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Because this laser has such a narrow linewidth, you might want to be careful adding protection circuitry to the modulation input. 5 kHz linewidth and 100MHz/V means that a mere 50 ##\mu##V will move the laser center wavelength by a whole linewidth.

The most common form of voltage protection is a pair of Zener diodes. I'm stuck on my phone until Monday or I'd draw you a circuit. Check out the Wikipedia page on Zener diodes (https://en.wikipedia.org/wiki/Zener_diode) and scroll down to the "waveform clipper" subsection in the "uses" section. That would do the trick, but it will add noise, which will effectively widen the laser linewidth. I don't recall how to calculate the noise in nA/sqrt(Hz), but you multiply that by the impedance of the modulation input (probably 50 ohms) to get the voltage noise (and by extension the freauency noise in Hz/sqrt(Hz)).

I only see a coarse and fine gain on the front panel. Are there more controls for the gain paths?

Edit: I wrote microhertz earlier when I meant microvolts. Fixed.
 
Last edited:
  • #18
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Because this laser has such a narrow linewidth, you might want to be careful adding protection circuitry to the modulation input. 5 kHz linewidth and 100MHz/V means that a mere 50 ##\mu##V will move the laser center wavelength by a whole linewidth.

The most common form of voltage protection is a pair of Zener diodes. I'm stuck on my phone until Monday or I'd draw you a circuit. Check out the Wikipedia page on Zener diodes (https://en.wikipedia.org/wiki/Zener_diode) and scroll down to the "waveform clipper" subsection in the "uses" section. That would do the trick, but it will add noise, which will effectively widen the laser linewidth. I don't recall how to calculate the noise in nA/sqrt(Hz), but you multiply that by the impedance of the modulation input (probably 50 ohms) to get the voltage noise (and by extension the freauency noise in Hz/sqrt(Hz)).

I only see a coarse and fine gain on the front panel. Are there more controls for the gain paths?

Edit: I wrote microhertz earlier when I meant microvolts. Fixed.
Thanks for this! Do you mean that due to this high sensitivity to low voltages, the locking might not work that well? Shouldn't the servo account for that sensitivity? That was basically related to my previous questions: given that all lasers are different, shouldn't the servo somehow adapt to the laser sensitivity when correcting the frequency i.e. if I want to adjust the laser by 1KHz, and one laser need 100 mV while another one needs 100 ##\mu##V, shouldn't the servo account for that on its own, or do I need to build an external circuit to connect the laser to the servo for each laser I have?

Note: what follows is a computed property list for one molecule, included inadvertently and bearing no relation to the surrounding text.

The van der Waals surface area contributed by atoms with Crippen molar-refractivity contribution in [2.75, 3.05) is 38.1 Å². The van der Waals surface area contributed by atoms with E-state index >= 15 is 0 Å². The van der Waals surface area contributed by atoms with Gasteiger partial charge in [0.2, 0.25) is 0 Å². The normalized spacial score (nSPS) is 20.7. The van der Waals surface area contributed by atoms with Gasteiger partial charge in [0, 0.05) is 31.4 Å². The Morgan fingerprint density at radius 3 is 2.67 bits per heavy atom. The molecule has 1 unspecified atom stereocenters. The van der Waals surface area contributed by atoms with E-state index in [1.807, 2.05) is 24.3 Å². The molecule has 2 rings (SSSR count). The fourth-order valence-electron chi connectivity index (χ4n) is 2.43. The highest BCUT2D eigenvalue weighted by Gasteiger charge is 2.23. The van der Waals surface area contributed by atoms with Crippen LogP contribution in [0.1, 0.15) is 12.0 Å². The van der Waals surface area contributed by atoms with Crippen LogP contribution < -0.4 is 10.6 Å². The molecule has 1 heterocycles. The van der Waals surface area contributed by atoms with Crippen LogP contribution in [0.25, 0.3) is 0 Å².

There are no other controls for the gain paths.

I have one more question which might be silly but I couldn't find a clear answer online. I managed to reach a point where I see the modes of the cavity using a photodiode and an oscilloscope (while scanning the laser frequency). The photodiode I have (this one) has a A/W vs wavelength plot so I know the A/W for my wavelength. Also I see the amplitude of the cavity modes on my oscilloscope, which is about 500 mV. How can I use these 2 values A/W and V to calculate the actual power the diode receives? Is there a general formula, or does it depends on the type of oscilloscope? Thank you!
 
  • #19
DaveE
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The photodiode I have (this one) has a A/W vs wavelength plot so I know the A/W for my wavelength. Also I see the amplitude of the cavity modes on my oscilloscope, which is about 500 mV. How can I use these 2 values A/W and V to calculate the actual power the diode receives? Is there a general formula, or does it depends on the type of oscilloscope?
The current output from the photodiode is converted to voltage by the termination (or load) resistor you have supplied.
 
  • #20